I used to love putting on make-up and posing sexy in the mirror as a teenage girl in high school. It made me feel so much better about myself, and I thought that maybe if men were friendlier to me as a result of any increased sexiness I learned, then just maybe I could feel better about my inherent value and just maybe someday I might even be worthy of loving by an actual man.
Pretty screwed-up thinking, I now realize, as a 36-year-old woman who’s had shit-tons of therapy.
But, holy crap. If the “Most Beautiful Teen” contest were around when I was in high school?
Oh my God, would I have been fucked. In multiple ways.
I can almost guarantee that I would have participated and felt like such a rebel for doing what I knew I probably wasn’t supposed to: eagerly uploading my pic, hoping that if some men thought I was the most beautiful or “liked” my provocative picture, then maybe I was worth something.
Folks: Never, ever underestimate the potential for low self-esteem in teenage girls (and don’t forget all those boys, either). It’s spectacular, really.
Years later, when I read the book “The Road Less Traveled” I learned that one of the most important things you can tell to a child to help them realize that they have an immutable sense of worth (not contingent upon beauty or grades or boyfriends or cliques) is to say: “You are so valuable.” If that happens and the message is really received, the child or teen learns that their time is valuable, their ideas and opinions and thoughts are valuable, and, here’s the kicker: Their bodies are valuable, too.
So upon discovering by accident yesterday that the notoriously creepy unofficial pedophilia meet-up known as the Most Beautiful Teen contest on Facebook that sparked an online outcry back in March was not only once again active, but insanely active (with hundreds of shares and hundred of thousands of likes), I emailed Facebook PR to see what the deal was. Why had they reversed their policy and decided that this site, clearly targeted by pedophiles and trolls and bullies and insecure fucked-up kids, was now suddenly OK again? I emailed Facebook at 2:32 p.m.
By 4:16 pm, they had shut the page down again. So, yeah: Holy shit, right? “xoJANE.com gets action!” (Sorry, couldn’t resist. The New York Post always uses a similar headline whenever, like, a cat is adopted after an article runs on cat adoption or something.)
The Facebook rep emailed me to say, “The Page is actually down if you try to access it, but let me know if you need anything else.”
Nice one, Facebook. Also: “actually” is the best word ever, isn’t it? Actually, you took it down after I emailed you yesterday about it, but thank you, actually.
Of course, if right now you search for “Most Beautiful Teen” on Facebook you will find over 100 similar pages that have popped up (a la the queen-bee rulers in “Heathers”), but most of the new ones have sparse followers and votes in the tens, not the thousands.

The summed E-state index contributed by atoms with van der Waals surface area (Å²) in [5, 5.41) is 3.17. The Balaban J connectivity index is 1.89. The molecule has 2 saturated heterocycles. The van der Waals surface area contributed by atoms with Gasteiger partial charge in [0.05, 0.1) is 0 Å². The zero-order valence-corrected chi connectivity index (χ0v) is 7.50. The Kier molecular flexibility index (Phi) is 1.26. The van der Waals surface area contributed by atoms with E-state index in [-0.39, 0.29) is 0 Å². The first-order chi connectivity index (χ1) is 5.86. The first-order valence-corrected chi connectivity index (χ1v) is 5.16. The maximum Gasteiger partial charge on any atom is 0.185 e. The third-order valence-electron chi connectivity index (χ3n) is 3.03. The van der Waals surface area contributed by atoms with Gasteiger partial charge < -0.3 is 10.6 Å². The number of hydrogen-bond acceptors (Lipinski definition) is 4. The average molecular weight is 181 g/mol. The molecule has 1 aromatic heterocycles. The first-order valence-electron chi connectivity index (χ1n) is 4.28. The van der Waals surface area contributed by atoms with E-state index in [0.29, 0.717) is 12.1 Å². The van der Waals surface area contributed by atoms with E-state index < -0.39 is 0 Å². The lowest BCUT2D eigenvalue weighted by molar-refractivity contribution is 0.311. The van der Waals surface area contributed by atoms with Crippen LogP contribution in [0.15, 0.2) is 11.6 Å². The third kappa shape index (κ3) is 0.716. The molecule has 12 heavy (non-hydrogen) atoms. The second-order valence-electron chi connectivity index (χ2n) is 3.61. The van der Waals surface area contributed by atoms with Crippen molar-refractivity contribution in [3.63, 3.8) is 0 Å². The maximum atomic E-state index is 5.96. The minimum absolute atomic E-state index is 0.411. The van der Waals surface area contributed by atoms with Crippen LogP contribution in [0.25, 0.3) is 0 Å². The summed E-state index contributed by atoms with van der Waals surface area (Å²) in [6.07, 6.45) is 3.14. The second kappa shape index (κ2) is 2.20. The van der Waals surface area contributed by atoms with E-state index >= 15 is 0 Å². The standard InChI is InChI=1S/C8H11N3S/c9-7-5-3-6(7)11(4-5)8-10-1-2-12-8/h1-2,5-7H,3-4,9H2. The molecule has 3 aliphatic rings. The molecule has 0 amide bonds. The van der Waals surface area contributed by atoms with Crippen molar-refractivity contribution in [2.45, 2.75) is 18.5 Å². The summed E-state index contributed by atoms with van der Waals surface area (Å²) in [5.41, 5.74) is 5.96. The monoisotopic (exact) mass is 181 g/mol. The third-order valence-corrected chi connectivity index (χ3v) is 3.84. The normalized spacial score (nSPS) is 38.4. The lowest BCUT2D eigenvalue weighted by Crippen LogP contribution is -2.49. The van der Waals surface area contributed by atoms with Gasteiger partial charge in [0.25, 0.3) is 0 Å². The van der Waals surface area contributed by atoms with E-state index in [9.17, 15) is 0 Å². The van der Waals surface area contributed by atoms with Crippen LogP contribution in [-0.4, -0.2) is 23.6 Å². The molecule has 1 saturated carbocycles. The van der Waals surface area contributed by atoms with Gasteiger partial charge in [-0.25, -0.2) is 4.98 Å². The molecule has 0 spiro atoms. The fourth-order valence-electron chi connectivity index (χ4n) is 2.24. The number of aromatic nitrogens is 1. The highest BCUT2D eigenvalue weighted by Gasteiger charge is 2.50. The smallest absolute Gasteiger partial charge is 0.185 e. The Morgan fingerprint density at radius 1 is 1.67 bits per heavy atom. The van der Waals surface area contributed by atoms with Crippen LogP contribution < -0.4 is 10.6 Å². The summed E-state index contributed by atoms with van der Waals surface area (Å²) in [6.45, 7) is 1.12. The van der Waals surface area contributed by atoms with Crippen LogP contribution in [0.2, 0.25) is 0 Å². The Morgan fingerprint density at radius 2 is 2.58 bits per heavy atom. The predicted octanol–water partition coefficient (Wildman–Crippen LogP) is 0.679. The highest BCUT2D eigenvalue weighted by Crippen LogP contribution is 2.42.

The one that Facebook shut down yesterday was the main monster, with stomach-turning “shares” in the hundreds going out to fellow creeper male hobbyists’ personal pages to ogle, community-style, at all the young girls trying to vamp and work the angles just right.
I guess what I’m trying to say is: You’re welcome.
Psych. Mostly, the point of me writing this is in the spirit of that terrifically overused, and often to justify anything, categorical word of: “awareness.”
It definitely has nothing to do with shaming young women about their beautiful young bodies they’re developing as teenage girls. I think developing sexuality is a beautiful thing. I really do. It’s rather (actually!) to point out the monster the Internet absolutely can be and to think about it for a hot second.
It’s like: When people tell me my “face is ugly as sin” (thanks, xoJane troller!), or whatever the slam might be, I can handle it (barely, but I can). Teenage girls often cannot. Teenage girls often want to sexually act out and feel they are still pretty and desirable and worth something to prove all those nasty commenters wrong who might be commenting publicly about how they’re ugly or too fat or their nose is wrong or their face is not quite right or they’re not as cute as the next contender.
So, I suppose if you are a teenager reading this, or if you have a kid, maybe take a minute to talk to your kid about this stuff. Or don’t. What do I know? Trust yourself, for sure.
But I will tell you that single kind and loving and thoughtful lines people have said to me in a moment of human connection have continued to impact me for the very rest of my life.
When I was getting divorced and was blacking out from drinking too much and sleeping with strangers and thought I was completely worthless except for my crazy stories in 2006, a comedy writer who I had never even met in person, Evan Gore, emailed me one day and said, “Keep going. You’re doing everything right.”
I think of that email to this day. (Happily, Evan and I did finally meet and he even helped me load up my U-Haul from LA to San Diego a month ago. Thanks, Evan!)
His two-sentence note was another version of telling me, “You are valuable, Mandy.” It was telling me that unconditional love was possible outside of the often brutal, many times crushing and reactionary world of conditional Internet attention followed all so often by the swift “you-should-die-and-are-worthless-and-ugly” backlash of modern-day Internet communication.
So, hey, man. You are valuable. Even all the bullies and the creepers, too. Also, here’s a cool resource for talking to kids about this stuff run by the UN’s Child Online Protection agency (I looked around and ACTUALLY like this one the most)
Oh, and PS.
You’re doing everything right.